Traditionally, touring musicians will come home to visit their families around the big, warm, cozy holidays: Thanksgiving or Christmas. That's when you'll catch them doing ad hoc solo shows at the downtown clubs, because they're in the area for a few days, weary of leftover turkey and itching to get out and play.
This Independence Day Weekend, however, is a tradition-breaker. Brock Butler and Ted Bowne, of Perpetual Groove and Passafire, respectively, are bringing their guitars downtown to play a few hits, and a few new tunes, and to see what sort of musical mischief they can make.
Both of those bands started in Savannah; both are now nationally-renowned and extremely popular touring acts.
And Bobby Lee Rodgers, one of Georgia's favorite musicians, will make his first area nightclub appearance fronting an all-new band.
Fourth, schmourth: It's an exciting weekend in Savannah. With apologies to John Philip Sousa, this is the kind of music that goes with fireworks.
Brock Butler's Mystery Three. The recent loss of Athens' landmark Georgia Theatre - it burned down on June 19 - was a devastating blow to a lot of people, including the members of the originally-from-Savannah jam band Perpetual Groove, who used the venue as a home base (and were in fact scheduled to play the theater that very night). Lead singer and guitarist Butler got the call at 7:30 a.m. and raced downtown, just in time to watch the roof cave in.
P-Groove, as it's known to its fans, went onstage one night later, at a different club. All proceeds were given to the Georgia Theatre staff.
"It had the feeling of a wake or something," Butler explains. "Everybody was having a good time, but it wasn't balls to the wall, blissfully goofy like it can be sometimes. Because looking around the room, you couldn't help but remember what necessitated us being there in the first place."
Drummer Travis Kline and bassist Ayinde Bryant will join Butler for a pair of shows at Loco's Grill and Pub this weekend. It's a homecoming of sorts for the Virginia native, who began P-Groove during his years as a student in SCAD's design program.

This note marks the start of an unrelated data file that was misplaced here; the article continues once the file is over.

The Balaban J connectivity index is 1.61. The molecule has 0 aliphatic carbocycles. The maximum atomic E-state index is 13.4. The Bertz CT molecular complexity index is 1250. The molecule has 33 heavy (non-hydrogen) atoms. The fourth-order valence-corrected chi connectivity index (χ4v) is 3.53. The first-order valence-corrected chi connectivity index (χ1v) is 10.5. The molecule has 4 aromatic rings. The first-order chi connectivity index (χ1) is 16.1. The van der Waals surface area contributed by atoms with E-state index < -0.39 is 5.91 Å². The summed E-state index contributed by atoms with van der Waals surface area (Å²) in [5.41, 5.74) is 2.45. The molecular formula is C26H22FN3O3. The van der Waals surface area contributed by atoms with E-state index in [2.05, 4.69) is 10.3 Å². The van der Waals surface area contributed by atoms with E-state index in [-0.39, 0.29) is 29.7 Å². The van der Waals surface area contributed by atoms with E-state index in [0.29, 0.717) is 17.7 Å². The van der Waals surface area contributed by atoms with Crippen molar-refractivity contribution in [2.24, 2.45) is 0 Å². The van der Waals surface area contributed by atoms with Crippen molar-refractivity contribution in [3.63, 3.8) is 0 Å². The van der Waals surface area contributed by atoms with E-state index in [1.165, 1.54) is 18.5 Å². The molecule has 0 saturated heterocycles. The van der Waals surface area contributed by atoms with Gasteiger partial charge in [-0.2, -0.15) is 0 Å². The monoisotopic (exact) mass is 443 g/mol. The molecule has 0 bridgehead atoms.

Brock's solo performances (and his solo recordings) are abstract, electronic and improvisational. He can, and does, manipulate the sound one guitar can make. "I have a lot of pedals that'll make the guitar sound like anything but a guitar," he says, "and try to combine them in a unique way that doesn't sound cluttered."
So what can we expect from this weekend's brand-new combo of players?
"I'm kind of looking forward to finding out," Butler says. "It's kind of a mystery to me too, because we haven't really done it yet. I've played with both of them at different times, but in completely different capacities.
"I'll still be using the loops and acoustic stuff, but to have that drum and bass underneath it, I think, will make it a little more interesting, and move a little quicker.
Ted Bowne. After three years of near-constant road work, Savannah's roots-rock dub reggae band Passafire is taking the month of July off. Singer and guitarist Bowne, however, is playing solo shows Thursday at Live Wire Music Hall, and Friday at Fiddlers Crab House (he'll be back at Live Wire July 9).
It's not Passafire, folks. "I bring all the equipment that I can, set up a bunch of microphones and do a lot of looping," Bowne explains. "I hook up a mixer onstage and run a bunch of stuff through it, then I run that through a loop pedal. And sometimes I'll just sit there and play straight acoustic."
(Sounds a lot like what Brock Butler is doing at Loco's.)
Passafire just finished its first headlining tour of the country, and according to Bowne it went extremely well. The band now has Los Angeles-based management, and a booking agent out of Chicago.
"Every night on the road," Bowne says, "we'll say ‘We are Passafire from Savannah, Georgia.' That's our thing. We're very proud to be from Savannah.
"Most of the bands in our genre seem to be from the west coast; when we tell people we're from Georgia, it kind of flips their mind a little bit."
Life on the road, he explains, is pretty much exactly as he expected, with one or two exceptions.
"Like the endless, endless hours spent in the van. We don't have a crew yet, per se, so we still load our own gear in and out. Day in, day out, that can get a little frustrating. Only very rarely do we get to do an after-party kind of thing.
"It's like a job, man. I didn't expect it to be as much like a real job."
Bobby Lee Rodgers Trio. July 4 at the Live Wire. This isn't the first local appearance from Rodgers' new outfit; they bowed at the Savannah Music Festival back in March.
It is, however, the start of something new. Rodgers - the singing, songwriting, guitar-wizard wunderkind - believes in this group so much that he disbanded the Codetalkers, after a decade together, to devote all his energy to it. Ike Stubblefield, the South's unparalleled master of the Hammond B3 organ, trades riffs with BR; the great R&B drummer Marcus Williams completes the lineup.
Rodgers, who lives in Savannah but maintains a healthy business and creative base in Atlanta, has recently been in the studio working on a CD with Stubblefield and Williams, and other project with multi-instrumentalist Joe Craven.